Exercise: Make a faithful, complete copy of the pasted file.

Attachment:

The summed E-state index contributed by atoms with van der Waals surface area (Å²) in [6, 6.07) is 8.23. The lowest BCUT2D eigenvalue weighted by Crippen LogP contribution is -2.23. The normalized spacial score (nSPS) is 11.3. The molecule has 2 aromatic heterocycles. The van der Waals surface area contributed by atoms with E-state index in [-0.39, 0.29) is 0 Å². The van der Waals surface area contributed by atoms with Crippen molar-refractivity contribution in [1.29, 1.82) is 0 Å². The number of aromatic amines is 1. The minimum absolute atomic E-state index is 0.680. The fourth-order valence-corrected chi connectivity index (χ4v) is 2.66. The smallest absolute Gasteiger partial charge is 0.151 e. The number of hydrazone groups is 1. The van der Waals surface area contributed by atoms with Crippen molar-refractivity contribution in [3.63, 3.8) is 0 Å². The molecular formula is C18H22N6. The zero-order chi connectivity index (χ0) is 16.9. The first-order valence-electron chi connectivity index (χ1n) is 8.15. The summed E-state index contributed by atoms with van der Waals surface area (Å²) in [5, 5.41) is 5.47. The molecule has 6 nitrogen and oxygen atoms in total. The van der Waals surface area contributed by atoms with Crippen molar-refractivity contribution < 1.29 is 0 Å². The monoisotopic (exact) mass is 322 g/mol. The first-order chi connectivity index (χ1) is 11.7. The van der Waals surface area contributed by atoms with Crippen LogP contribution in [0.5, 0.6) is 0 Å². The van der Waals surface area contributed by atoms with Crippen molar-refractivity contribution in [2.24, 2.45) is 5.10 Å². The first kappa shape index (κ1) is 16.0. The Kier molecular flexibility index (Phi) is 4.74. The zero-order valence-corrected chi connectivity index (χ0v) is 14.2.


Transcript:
The summed E-state index contributed by atoms with van der Waals surface area (Å²) in [6, 6.07) is 8.23. The lowest BCUT2D eigenvalue weighted by Crippen LogP contribution is -2.23. The normalized spacial score (nSPS) is 11.3. The molecule has 2 aromatic heterocycles. The van der Waals surface area contributed by atoms with E-state index in [-0.39, 0.29) is 0 Å². The van der Waals surface area contributed by atoms with Crippen molar-refractivity contribution in [1.29, 1.82) is 0 Å². The number of aromatic amines is 1. The minimum absolute atomic E-state index is 0.680. The fourth-order valence-corrected chi connectivity index (χ4v) is 2.66. The smallest absolute Gasteiger partial charge is 0.151 e. The number of hydrazone groups is 1. The van der Waals surface area contributed by atoms with Crippen molar-refractivity contribution in [3.63, 3.8) is 0 Å². The molecular formula is C18H22N6. The zero-order chi connectivity index (χ0) is 16.9. The first-order valence-electron chi connectivity index (χ1n) is 8.15. The summed E-state index contributed by atoms with van der Waals surface area (Å²) in [5, 5.41) is 5.47. The molecule has 6 nitrogen and oxygen atoms in total. The van der Waals surface area contributed by atoms with Crippen molar-refractivity contribution < 1.29 is 0 Å². The monoisotopic (exact) mass is 322 g/mol. The first-order chi connectivity index (χ1) is 11.7. The van der Waals surface area contributed by atoms with Crippen LogP contribution in [0.5, 0.6) is 0 Å². The van der Waals surface area contributed by atoms with Crippen molar-refractivity contribution in [2.24, 2.45) is 5.10 Å². The first kappa shape index (κ1) is 16.0. The Kier molecular flexibility index (Phi) is 4.74. The zero-order valence-corrected chi connectivity index (χ0v) is 14.2.